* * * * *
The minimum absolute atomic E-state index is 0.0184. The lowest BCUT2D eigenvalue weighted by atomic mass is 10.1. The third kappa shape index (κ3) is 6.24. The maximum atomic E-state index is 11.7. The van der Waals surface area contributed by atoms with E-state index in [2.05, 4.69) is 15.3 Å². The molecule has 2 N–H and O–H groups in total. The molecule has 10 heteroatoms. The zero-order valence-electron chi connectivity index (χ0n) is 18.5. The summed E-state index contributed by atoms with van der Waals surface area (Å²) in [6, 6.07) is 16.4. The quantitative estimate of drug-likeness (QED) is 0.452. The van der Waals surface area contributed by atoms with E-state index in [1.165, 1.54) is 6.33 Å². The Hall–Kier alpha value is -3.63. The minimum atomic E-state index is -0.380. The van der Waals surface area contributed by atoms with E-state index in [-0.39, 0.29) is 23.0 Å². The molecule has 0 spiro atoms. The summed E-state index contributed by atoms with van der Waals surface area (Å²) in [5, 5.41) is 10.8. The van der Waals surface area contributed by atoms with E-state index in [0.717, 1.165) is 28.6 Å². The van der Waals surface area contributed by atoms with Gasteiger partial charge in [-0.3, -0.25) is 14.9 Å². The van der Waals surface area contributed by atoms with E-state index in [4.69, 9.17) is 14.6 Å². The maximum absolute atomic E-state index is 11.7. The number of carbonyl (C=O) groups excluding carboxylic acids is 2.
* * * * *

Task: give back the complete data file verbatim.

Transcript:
The minimum absolute atomic E-state index is 0.0184. The lowest BCUT2D eigenvalue weighted by atomic mass is 10.1. The third kappa shape index (κ3) is 6.24. The maximum atomic E-state index is 11.7. The van der Waals surface area contributed by atoms with E-state index in [2.05, 4.69) is 15.3 Å². The molecule has 2 N–H and O–H groups in total. The molecule has 10 heteroatoms. The zero-order valence-electron chi connectivity index (χ0n) is 18.5. The summed E-state index contributed by atoms with van der Waals surface area (Å²) in [6, 6.07) is 16.4. The quantitative estimate of drug-likeness (QED) is 0.452. The van der Waals surface area contributed by atoms with E-state index in [1.165, 1.54) is 6.33 Å². The Hall–Kier alpha value is -3.63. The minimum atomic E-state index is -0.380. The van der Waals surface area contributed by atoms with E-state index in [-0.39, 0.29) is 23.0 Å². The molecule has 0 spiro atoms. The summed E-state index contributed by atoms with van der Waals surface area (Å²) in [5, 5.41) is 10.8. The van der Waals surface area contributed by atoms with E-state index in [0.717, 1.165) is 28.6 Å². The van der Waals surface area contributed by atoms with Gasteiger partial charge in [-0.3, -0.25) is 14.9 Å². The van der Waals surface area contributed by atoms with E-state index in [4.69, 9.17) is 14.6 Å². The maximum absolute atomic E-state index is 11.7. The number of carbonyl (C=O) groups excluding carboxylic acids is 2.